Ultimately, I decided fuck it, I would just go for it, despite my resistance and fear. Not taking the opportunity to travel, and otherwise continuing to do the same old shit, instead of doing something extraordinary when I had the opening in my life, just seemed sad to me, especially considering I was completely burnt out from the intensity of the past eight years. In addition, I had the instinct that, in the words of Eleanor Roosevelt, I had to do the thing I thought I couldn’t do. Besides, I reasoned, I could approach my travels as an adventure – exploring and blogging about how someone with multiple health issues can get around the world. What kinds of obstacles would I encounter? How would I creatively overcome them? What healing resources would I find? How could I help other people identify and access them?
Ultimately, I decided, this adventure is exactly what I need to heal; to shed my old skin like a shake; to release what no longer serves me; to reboot, regenerate, and revitalize; and to step into a new, glorious, healthy, and vibrant ME.
A few things pushed me over the line: First, a friend of mine said that when I momentarily decided to take the plunge, my face lit up and was full of life, in a way she had not seen before. Second, another friend of mine advised me to “dance [my] way across the globe,” which was super appealing. It also reminded me that back in 2012, I had a vision of traveling across the world, exploring and engaging in all manner of natural healing, and writing a book about the experience and resources. Third, when I once again decided for the afternoon that I would take the plunge, I felt a surge of freedom and power that I had not felt for I can’t remember how long – leading me to twirl around, lift my face and arms to the sky, and ululate on a crowded block in downtown Seattle, once again not giving a fuck what passers-by might think.
This is me, I recognized. So while I don’t feel the courage yet, I know this is the step I need to take, and I am going to take it, terrified and all.
My landlady ultimately offered me a six month lease, with the option of leaving with 30 day notice and no penalty – which was, essentially, a month-to-month lease. I nonetheless decided that on July 4, which would be marked as my personal Independence Day, I would walk out on the life I had been living and step into the unknown, allowing the journey to shape itself and unfurl me. Before, I left a friend said that she hopes my trip meets all my expectations. “I don’t have any,” I thought.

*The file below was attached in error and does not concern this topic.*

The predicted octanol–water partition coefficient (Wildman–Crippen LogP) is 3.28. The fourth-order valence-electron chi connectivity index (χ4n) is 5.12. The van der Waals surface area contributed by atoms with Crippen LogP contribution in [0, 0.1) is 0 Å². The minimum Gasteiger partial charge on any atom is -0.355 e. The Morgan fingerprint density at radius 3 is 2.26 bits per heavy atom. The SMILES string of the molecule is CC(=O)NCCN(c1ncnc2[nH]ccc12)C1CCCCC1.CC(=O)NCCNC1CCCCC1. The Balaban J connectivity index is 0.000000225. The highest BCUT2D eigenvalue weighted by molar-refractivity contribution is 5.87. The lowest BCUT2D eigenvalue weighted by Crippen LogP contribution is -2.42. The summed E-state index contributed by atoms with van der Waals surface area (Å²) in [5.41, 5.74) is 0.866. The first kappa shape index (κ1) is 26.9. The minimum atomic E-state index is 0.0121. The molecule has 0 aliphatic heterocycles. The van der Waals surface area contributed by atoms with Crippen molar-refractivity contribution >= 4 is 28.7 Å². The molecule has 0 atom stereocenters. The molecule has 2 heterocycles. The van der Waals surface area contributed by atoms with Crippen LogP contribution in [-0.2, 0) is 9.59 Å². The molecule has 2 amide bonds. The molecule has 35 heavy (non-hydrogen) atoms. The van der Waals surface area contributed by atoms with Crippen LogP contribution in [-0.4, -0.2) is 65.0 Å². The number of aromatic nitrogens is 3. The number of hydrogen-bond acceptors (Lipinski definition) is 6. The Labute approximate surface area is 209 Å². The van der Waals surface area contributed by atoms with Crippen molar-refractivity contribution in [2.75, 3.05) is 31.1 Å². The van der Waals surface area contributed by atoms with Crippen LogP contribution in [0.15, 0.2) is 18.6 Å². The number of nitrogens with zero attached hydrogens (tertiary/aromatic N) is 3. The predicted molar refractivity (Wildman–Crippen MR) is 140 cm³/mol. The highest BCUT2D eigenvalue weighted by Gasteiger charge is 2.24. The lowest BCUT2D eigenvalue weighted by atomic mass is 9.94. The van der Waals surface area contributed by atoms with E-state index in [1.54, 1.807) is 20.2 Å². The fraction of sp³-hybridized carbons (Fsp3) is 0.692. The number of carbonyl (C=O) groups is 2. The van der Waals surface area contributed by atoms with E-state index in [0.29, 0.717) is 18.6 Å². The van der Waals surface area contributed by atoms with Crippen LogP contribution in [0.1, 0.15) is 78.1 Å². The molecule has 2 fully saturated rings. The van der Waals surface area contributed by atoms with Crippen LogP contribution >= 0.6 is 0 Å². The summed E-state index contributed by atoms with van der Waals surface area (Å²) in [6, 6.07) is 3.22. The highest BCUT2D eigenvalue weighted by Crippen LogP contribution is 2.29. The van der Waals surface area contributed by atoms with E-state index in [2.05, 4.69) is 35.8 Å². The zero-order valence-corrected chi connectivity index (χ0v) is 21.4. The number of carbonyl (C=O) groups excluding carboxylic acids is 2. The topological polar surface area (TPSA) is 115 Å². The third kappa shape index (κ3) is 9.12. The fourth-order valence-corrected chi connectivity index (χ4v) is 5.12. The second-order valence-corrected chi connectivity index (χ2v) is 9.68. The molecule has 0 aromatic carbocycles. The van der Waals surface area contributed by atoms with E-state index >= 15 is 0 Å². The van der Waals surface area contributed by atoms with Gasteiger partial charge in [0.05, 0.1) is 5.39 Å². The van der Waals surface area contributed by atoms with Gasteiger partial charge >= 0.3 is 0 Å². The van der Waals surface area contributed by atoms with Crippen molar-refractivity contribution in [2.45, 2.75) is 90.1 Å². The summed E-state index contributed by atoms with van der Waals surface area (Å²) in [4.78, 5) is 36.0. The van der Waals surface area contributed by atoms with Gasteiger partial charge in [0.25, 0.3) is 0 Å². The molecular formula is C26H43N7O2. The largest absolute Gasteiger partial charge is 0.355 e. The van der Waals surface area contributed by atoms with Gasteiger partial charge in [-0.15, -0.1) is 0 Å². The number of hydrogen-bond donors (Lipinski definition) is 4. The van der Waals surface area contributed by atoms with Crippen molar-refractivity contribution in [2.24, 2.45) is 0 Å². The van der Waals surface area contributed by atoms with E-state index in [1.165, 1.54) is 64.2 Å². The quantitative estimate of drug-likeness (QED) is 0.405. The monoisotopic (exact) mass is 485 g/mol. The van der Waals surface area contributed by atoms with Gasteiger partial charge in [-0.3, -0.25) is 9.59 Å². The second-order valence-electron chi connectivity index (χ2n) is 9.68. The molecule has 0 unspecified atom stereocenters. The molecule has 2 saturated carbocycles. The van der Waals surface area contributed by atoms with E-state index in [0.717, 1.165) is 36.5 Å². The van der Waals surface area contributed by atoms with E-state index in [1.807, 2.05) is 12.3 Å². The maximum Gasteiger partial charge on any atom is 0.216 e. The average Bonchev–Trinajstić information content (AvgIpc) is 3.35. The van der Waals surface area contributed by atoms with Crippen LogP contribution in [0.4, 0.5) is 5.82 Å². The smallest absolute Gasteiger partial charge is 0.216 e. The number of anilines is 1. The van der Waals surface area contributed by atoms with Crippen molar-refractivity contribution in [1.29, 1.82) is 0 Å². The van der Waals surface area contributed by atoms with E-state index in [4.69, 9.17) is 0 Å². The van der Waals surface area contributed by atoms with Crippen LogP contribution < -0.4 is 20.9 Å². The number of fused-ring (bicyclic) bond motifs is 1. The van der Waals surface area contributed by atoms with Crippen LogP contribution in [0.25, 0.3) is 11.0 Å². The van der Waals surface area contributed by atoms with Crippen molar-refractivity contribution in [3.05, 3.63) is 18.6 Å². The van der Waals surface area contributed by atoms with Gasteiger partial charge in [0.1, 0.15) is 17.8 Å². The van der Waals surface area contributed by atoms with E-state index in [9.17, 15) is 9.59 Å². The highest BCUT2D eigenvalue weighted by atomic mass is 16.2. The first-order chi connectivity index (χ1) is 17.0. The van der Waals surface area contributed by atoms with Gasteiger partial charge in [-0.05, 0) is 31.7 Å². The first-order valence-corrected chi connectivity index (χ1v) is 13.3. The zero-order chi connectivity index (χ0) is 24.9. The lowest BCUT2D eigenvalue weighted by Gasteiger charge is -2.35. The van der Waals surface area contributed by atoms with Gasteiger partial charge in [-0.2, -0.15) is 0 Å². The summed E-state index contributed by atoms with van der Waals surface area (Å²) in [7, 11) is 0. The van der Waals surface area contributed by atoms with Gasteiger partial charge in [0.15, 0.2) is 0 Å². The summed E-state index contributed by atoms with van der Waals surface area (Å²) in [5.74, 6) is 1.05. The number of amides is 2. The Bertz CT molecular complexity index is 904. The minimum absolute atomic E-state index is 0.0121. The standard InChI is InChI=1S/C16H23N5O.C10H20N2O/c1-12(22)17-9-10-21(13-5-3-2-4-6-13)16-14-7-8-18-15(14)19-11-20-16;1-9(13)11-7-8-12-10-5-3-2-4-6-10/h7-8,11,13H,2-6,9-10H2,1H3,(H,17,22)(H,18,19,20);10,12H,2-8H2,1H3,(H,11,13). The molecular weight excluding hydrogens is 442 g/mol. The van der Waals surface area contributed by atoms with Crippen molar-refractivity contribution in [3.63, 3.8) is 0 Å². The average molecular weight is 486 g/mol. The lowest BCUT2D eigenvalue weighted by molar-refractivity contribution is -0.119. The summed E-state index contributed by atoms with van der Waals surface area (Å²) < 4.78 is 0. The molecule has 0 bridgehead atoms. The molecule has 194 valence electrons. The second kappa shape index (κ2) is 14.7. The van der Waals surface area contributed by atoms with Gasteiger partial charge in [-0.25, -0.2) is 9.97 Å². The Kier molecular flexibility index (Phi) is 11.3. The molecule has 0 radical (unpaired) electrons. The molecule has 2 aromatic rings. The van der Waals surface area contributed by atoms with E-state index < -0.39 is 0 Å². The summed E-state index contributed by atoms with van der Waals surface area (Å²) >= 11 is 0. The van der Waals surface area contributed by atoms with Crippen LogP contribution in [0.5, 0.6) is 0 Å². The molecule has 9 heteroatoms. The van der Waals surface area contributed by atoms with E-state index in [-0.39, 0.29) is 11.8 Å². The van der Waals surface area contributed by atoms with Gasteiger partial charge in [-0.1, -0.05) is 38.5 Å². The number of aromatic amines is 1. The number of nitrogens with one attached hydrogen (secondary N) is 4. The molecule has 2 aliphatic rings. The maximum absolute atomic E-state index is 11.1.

In fact, I only planned 10 days ahead. I have a close friend who is an organizational genius and spatial mastermind, so I hired her to fly from Honolulu to Seattle, to manage a team who packed up all my shit and put it into storage. I then flew back with her to Honolulu, where I’m staying with her for 10 days. I’m halfway through this first leg of my trip, and I still have no idea where the fuck I’m going next. Which is kind of awesome and kind of unnerving.
In addition, the past week has been pretty rocky, with my friend and me clashing at least half the time, and with me unable to find a decent café where I could plug in and work – which, I discovered, leaves me feeling disoriented, frustrated, and cranky as fuck. The week also, however, has taught me about my weak spots in relationships and has given me a crash course in what I need so as to function properly while I travel – namely, a car and a good café, as well as a firm bed, hot shower, and healthy food.
The first night I spent at a hotel in Seattle, before flying to Honolulu, as I was falling asleep, I thought, with a spike of anxiety, “What the fuck did I just do?!” The next morning, however, I woke up thinking, “I’m free!” Since that time, I have wondered if I made the right decision, and honestly, I have felt a bit clueless and lost – which is uncharacteristic of me. Then again, I have kind of loved that sensation. Stepping into the unknown not only brings with it confusion, but also extraordinary possibility, as well as the opportunity to find out some things about myself, which I otherwise might not know.